Sunday, February 14, 2010

It really is a Rollercoaster...



I wonder, at times like these, whether there will be a day when we rest, emotionally. When we are not making faces because we are flying down the face of something scary, or creeping up towards something really exciting.

Week three of school has begun, and for Billy it's a tough ask. All the same old stuff - noisy, fast, overwhelming. This morning it was like the colour drained out of his face, from the time we arrived, to the time I left him. It's like a graphic depiction of how the 'real world' exhausts him.

And yet we also see great joy.

On Friday, I spent the day at the school. I hung about, while Billy went about his kid stuff. It was a special day at the school. A film crew were there talking to the kids and the teachers about kids, adults, life, conflict resolution. I was proud as anything to see how well the school stood up to the scrutiny a TV camera can offer.

And while I was there, I saw plenty of times that Billy completely engaged with his surroundings - both human and environmental.

There are some kids who work so hard to engage him, on his level. Beautiful human spirits who see that he loves gifts and not long conversations. Or the ones who know that a string of repetitive questions are more likely to get answers. And then there are the kids who have realised that a gesture or a sign accompanying their words will help them get through.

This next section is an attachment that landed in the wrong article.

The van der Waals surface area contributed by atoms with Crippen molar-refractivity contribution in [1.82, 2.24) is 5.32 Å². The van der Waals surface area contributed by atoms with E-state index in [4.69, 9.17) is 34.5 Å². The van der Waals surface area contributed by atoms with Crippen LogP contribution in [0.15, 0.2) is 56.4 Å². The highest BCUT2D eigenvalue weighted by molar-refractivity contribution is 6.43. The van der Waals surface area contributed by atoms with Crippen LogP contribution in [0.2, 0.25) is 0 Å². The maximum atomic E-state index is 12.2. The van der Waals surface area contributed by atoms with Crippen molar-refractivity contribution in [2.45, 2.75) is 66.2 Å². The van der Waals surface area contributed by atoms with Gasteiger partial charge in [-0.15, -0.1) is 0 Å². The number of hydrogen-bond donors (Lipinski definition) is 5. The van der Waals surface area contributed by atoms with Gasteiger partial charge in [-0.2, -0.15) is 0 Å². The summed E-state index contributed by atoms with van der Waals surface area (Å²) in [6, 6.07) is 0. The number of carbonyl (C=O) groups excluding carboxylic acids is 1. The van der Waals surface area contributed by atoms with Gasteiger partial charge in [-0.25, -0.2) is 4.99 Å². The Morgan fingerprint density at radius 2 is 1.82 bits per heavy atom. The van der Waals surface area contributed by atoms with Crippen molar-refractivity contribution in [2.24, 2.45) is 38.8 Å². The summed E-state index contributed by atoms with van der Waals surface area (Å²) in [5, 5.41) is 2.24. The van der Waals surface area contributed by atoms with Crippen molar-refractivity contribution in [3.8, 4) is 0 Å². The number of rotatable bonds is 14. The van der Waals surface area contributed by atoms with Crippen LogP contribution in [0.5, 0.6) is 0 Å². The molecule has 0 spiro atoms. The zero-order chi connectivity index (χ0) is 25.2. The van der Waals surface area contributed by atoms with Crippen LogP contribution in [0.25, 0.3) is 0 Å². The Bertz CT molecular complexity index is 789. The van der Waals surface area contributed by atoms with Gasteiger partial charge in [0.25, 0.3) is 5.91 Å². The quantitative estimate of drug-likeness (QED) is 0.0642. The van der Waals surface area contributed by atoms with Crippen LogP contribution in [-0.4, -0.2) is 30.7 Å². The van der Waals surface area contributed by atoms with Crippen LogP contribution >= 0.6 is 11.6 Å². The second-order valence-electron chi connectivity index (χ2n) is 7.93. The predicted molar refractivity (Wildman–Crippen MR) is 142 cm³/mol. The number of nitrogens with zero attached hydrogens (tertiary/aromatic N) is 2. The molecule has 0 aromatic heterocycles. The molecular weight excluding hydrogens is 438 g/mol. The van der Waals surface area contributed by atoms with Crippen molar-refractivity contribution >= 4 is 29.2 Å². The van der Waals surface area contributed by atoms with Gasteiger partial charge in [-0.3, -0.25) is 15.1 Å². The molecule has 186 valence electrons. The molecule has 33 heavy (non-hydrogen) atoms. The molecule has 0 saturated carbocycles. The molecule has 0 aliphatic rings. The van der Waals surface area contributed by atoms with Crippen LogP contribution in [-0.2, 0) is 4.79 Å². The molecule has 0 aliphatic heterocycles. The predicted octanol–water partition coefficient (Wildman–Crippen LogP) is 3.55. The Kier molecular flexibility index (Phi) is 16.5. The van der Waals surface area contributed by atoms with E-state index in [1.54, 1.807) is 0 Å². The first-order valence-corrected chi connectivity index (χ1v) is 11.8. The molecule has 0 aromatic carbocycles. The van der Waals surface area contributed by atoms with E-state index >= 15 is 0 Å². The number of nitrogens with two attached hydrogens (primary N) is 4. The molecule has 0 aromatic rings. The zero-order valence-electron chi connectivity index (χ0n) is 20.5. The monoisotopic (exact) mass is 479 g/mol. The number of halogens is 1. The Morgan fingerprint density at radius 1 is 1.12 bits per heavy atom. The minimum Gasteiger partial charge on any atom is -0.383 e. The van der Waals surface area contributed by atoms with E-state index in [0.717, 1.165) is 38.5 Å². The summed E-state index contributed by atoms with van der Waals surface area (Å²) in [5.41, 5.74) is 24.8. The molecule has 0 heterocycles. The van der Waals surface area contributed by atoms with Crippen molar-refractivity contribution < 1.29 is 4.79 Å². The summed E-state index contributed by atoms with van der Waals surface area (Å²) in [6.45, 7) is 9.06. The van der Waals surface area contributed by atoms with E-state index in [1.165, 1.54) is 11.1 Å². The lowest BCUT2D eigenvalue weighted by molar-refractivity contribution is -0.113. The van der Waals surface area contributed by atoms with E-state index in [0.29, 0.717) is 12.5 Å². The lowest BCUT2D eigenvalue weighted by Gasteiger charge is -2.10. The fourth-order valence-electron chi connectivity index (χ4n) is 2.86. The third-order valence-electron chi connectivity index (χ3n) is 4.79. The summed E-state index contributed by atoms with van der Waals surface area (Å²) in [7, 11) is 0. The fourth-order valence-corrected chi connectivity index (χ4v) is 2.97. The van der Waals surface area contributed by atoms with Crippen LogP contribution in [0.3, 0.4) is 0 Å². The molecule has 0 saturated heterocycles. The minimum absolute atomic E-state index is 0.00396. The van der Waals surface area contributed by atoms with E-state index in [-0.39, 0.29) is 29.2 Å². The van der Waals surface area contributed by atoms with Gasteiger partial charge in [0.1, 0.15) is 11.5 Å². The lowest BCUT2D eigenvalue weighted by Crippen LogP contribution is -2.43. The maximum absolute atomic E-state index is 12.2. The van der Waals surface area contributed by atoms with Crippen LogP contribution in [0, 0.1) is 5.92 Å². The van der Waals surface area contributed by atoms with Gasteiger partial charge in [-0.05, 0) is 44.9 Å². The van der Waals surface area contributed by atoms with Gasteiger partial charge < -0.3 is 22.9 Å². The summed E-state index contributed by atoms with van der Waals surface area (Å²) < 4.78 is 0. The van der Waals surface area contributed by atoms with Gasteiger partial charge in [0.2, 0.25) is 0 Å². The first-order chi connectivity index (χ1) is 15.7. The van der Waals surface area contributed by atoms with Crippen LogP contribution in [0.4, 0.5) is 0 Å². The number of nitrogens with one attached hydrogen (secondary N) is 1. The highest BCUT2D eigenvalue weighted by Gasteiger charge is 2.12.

And Billy does cautiously engage with those kids. He also LOVES to watch kids wrestling. And at Billy's school there's a lot of wrestling. There are rules, and checks and balances. There are rarely injuries. So Billy's in heaven. He will also join in the wrestling sometimes, though he sometimes struggles to know how to make it stop.

He has come up with a game called 'Count to Ten, zoom!' which basically means kids run away while he counts to ten or calls 'zoom'. Then he chases them. Huge amounts of fun for all concerned.

He also loves watching his peers master physical skills. After they leave the equipment, he has a go, and the pride on his face when he gets something is worth bottling.

But... the buts still remain. At hippy school... in an atmosphere of pure child directed learning... Kids are fast. Kids are noisy. Kids talk a lot of crap. Kids are genius. Kids are intense. Kids are creative. Kids are demanding. Kids are confusing. Kids are needy. Kids are unpredictable.

Can you imaging a crazier combination - a passive autistic kid and NT peers who are like the 'normal' community multiplied by a bazillion. In a really good way...

It still feels like I am leaving him in a pack of wolves.

I guess the good part is, that Billy loves wolves... as long as he can just watch them.

2 comments:

Katie said...

Sweet Billy... it's so hard when you wish the world could be as perfect as them.

Billy is lucky to have such a wonderful mum as well as a wonderful school. He is always valued and respected - which is the most important thing for any of us.

:)

Mich9 said...

You are a very strong mum, Valerie. Billy was probably being very brave especially for you. :)